Tate Hildyard for The Daily Iowa
The University of Iowa West Side Food Pantry, located in the UI’s Pride Alliance Center, celebrated its first anniversary in 2020. Leaders reflected on the year’s successes and are preparing to diversify their supply of food and hygiene products to be more inclusive as part of their goals for the year ahead.
Since the beginning of 2020, Food Pantry at Iowa Executive Director Charlotte Lenkaitis said the west-side location distributed 296.5 pounds of food to clients in 26 visits. Since fall 2019, both the UI east and west side food pantries distributed 11,597 pounds of food between 886 visits.
“In our second year, [the UI West Side Food Pantry is] definitely now focusing on not only increasing the amount of culturally diverse food and hygiene products … but also promoting advocacy and awareness about the pantry,” Lenkaitis said.
In January, she led a retreat in which the executive team for the west-side location established goals for the new year. She said a goal moving forward is to reach out to state lawmakers and students on campus to promote both the existence and the mission of the food pantry to curb food insecurity.
UI West Side Food Pantry Manager Oluoma Obi said the Pride Alliance Center allowing the pantry to set up in its west-side space was key to jumpstarting the new food service.
“Cultural houses are a safe space where people identify within a particular culture can feel welcome and comfortable,” Obi said. “Allowing clients to come through and openly allow them to walk through their space was really vital to the [pantry’s] success.”
From fall 2016 to fall 2019 of those visiting the Food Pantry at Iowa, including both east- and west-side locations, 69.9 percent of the clients were women and 30.1 percent were men. Demographically, 43 percent of clientele were white, 23 percent were black/African American, 17 percent were Asian, and 17 percent Hispanic and Latinx. First-generation students made up 29 percent of visitors.
While the UI East Side Food Pantry receives a lot more clientele and is the first point of contact, Obi said, the UI West Side Food Pantry creates a more intimate space and serves a more demographically diverse share of visitors with the pantry’s close proximity to the UI’s cultural ad resource centers.
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Using the UI’s ID-card swipe system, Lenkaitis said the West Side Food Pantry is looking to build up its own collection of demographic data separate from the East Side Food Pantry’s collection. The goal is to provide more ethnically diverse foods and hygiene products.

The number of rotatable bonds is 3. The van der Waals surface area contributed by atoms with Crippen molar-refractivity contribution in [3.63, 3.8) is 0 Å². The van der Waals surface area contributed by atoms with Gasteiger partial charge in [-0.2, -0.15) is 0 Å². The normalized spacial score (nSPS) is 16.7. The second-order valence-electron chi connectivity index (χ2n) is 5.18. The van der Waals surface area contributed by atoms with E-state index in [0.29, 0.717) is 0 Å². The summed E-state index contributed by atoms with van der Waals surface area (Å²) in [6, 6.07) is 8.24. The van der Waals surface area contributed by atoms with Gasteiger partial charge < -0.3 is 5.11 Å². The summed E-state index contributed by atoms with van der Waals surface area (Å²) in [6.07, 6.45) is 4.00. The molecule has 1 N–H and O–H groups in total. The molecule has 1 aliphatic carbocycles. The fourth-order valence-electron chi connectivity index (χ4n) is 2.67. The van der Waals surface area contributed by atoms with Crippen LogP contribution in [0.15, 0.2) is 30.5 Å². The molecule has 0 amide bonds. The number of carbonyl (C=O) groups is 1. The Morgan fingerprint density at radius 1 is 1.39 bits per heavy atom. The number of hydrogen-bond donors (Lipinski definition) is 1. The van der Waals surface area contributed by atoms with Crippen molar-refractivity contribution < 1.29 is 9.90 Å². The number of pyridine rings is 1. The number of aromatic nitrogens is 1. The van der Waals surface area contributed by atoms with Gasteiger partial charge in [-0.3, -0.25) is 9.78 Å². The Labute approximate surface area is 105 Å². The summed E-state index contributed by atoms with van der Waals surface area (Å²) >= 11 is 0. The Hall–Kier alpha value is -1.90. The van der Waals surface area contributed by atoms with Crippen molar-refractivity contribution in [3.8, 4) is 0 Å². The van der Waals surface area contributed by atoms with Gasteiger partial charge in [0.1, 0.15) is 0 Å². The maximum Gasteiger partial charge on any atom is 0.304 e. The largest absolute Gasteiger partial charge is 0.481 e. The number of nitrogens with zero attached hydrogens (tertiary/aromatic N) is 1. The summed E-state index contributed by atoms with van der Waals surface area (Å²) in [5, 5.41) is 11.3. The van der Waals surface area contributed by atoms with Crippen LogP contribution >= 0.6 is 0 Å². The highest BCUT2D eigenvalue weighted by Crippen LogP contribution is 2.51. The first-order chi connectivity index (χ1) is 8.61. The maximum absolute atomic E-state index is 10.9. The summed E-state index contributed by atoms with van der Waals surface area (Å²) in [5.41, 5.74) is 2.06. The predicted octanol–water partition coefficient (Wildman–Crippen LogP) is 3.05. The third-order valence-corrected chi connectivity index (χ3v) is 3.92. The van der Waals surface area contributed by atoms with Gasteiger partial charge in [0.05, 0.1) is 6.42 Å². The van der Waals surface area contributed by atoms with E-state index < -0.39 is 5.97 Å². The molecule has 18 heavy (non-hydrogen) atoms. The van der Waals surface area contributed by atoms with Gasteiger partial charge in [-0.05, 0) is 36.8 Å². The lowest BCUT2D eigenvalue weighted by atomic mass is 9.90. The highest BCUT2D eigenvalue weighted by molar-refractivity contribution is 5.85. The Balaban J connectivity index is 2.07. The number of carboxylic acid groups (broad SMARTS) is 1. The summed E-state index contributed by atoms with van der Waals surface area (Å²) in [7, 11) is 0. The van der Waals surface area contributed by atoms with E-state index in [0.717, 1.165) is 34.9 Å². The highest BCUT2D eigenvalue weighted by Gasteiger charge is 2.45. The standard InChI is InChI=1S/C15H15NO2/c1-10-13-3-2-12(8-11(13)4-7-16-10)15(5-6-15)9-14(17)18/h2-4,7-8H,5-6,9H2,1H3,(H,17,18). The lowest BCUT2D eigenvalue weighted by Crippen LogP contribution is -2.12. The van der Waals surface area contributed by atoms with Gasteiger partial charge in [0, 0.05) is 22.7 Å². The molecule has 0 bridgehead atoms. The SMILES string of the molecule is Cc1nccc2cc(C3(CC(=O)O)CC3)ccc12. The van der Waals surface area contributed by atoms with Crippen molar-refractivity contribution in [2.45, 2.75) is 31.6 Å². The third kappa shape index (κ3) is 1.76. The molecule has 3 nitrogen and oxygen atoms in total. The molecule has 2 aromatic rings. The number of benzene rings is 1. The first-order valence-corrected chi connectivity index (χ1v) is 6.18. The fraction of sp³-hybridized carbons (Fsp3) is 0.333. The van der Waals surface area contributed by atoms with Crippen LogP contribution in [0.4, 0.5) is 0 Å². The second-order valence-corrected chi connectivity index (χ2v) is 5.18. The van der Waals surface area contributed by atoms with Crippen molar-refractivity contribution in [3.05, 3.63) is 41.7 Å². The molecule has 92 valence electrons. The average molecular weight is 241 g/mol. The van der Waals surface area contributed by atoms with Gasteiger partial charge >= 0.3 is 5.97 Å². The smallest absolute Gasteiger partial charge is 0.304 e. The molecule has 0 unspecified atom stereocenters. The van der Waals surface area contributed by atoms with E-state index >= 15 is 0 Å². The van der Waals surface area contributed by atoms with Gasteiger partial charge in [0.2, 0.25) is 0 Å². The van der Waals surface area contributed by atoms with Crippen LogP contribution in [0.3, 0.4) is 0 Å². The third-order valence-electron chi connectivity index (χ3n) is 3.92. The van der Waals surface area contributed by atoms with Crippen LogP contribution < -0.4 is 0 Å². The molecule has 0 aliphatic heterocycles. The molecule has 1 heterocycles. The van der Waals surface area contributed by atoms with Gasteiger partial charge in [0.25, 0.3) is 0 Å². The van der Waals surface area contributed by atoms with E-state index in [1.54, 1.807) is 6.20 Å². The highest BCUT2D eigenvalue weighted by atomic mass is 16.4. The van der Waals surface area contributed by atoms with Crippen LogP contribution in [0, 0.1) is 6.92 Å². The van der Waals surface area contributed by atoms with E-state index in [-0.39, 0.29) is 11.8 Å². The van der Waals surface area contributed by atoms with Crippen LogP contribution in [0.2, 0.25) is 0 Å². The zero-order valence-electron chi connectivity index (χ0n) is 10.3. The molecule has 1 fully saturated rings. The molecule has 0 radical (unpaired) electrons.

“On the west side, we tend to see more graduate students, international students and people of color,” she said. “We want more diversity as we both create and expand locations, because we ultimately do not all eat or need the same things.”
Obi said her main focus is diversity within the pantry, adding that she wanted the pantry to be a staple of the UI community’s inclusive environment. She said pantry leaders are planning to send out a survey to collect feedback on what kind of products clientele want in order to diversify what they offer.
“In the first year, we struggled with consistency in items, so people did not feel like they could come back to get what they needed,” Obi said. “To grow the clientele, I want to rebuild that trust.”
Media Strategist for the West Side Food Pantry Joanna Moody said her goal is to continue to promote ways through social media to combat food insecurity. She wants to target college students specifically, as the number of food-insecure students continues to rise dramatically, she said.
According to the American Journal of Public Health, multiple studies show rates of food insecurity among college students range from 20 percent to more than 50 percent, which is considerably higher than the entire U.S. population’s 12 percent rate.
“People do not realize how common food insecurity is,” she said.
Obi added that the stigma of food pantries often prevents people from using it, as they don’t feel comfortable admitting they need help.
“We want people to know that we might not know what their lives are like, but we are not looking to just give them food and be done with it,” she said. “We want them to know their needs are prioritized and that what they need is what we can provide.”